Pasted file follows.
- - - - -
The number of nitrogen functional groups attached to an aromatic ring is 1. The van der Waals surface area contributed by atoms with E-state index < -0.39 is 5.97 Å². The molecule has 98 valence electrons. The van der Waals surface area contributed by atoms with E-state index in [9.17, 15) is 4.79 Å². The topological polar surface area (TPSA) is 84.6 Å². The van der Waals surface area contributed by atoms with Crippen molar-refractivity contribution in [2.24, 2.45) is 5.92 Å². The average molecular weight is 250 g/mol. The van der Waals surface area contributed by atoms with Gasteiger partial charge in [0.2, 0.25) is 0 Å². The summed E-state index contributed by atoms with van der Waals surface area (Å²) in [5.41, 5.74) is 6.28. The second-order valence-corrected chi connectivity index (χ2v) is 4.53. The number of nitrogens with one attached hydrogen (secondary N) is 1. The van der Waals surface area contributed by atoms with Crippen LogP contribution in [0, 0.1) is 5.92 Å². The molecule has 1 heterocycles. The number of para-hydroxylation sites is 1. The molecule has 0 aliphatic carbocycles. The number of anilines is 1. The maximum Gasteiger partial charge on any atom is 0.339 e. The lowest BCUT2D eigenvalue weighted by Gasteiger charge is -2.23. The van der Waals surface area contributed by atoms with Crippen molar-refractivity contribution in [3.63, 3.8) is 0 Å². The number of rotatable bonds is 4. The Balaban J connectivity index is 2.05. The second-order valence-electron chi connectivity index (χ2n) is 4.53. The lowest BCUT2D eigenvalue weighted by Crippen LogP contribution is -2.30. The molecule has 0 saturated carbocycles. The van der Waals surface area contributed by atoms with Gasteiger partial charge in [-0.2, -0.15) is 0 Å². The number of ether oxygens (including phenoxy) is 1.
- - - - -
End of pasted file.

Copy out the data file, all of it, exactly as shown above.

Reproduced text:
The number of nitrogen functional groups attached to an aromatic ring is 1. The van der Waals surface area contributed by atoms with E-state index < -0.39 is 5.97 Å². The molecule has 98 valence electrons. The van der Waals surface area contributed by atoms with E-state index in [9.17, 15) is 4.79 Å². The topological polar surface area (TPSA) is 84.6 Å². The van der Waals surface area contributed by atoms with Crippen molar-refractivity contribution in [2.24, 2.45) is 5.92 Å². The average molecular weight is 250 g/mol. The van der Waals surface area contributed by atoms with Gasteiger partial charge in [0.2, 0.25) is 0 Å². The summed E-state index contributed by atoms with van der Waals surface area (Å²) in [5.41, 5.74) is 6.28. The second-order valence-corrected chi connectivity index (χ2v) is 4.53. The number of nitrogens with one attached hydrogen (secondary N) is 1. The van der Waals surface area contributed by atoms with Crippen LogP contribution in [0, 0.1) is 5.92 Å². The molecule has 1 heterocycles. The number of para-hydroxylation sites is 1. The molecule has 0 aliphatic carbocycles. The number of anilines is 1. The maximum Gasteiger partial charge on any atom is 0.339 e. The lowest BCUT2D eigenvalue weighted by Gasteiger charge is -2.23. The van der Waals surface area contributed by atoms with Crippen molar-refractivity contribution in [3.63, 3.8) is 0 Å². The number of rotatable bonds is 4. The Balaban J connectivity index is 2.05. The second-order valence-electron chi connectivity index (χ2n) is 4.53. The lowest BCUT2D eigenvalue weighted by Crippen LogP contribution is -2.30. The molecule has 0 saturated carbocycles. The van der Waals surface area contributed by atoms with Gasteiger partial charge in [-0.2, -0.15) is 0 Å². The number of ether oxygens (including phenoxy) is 1.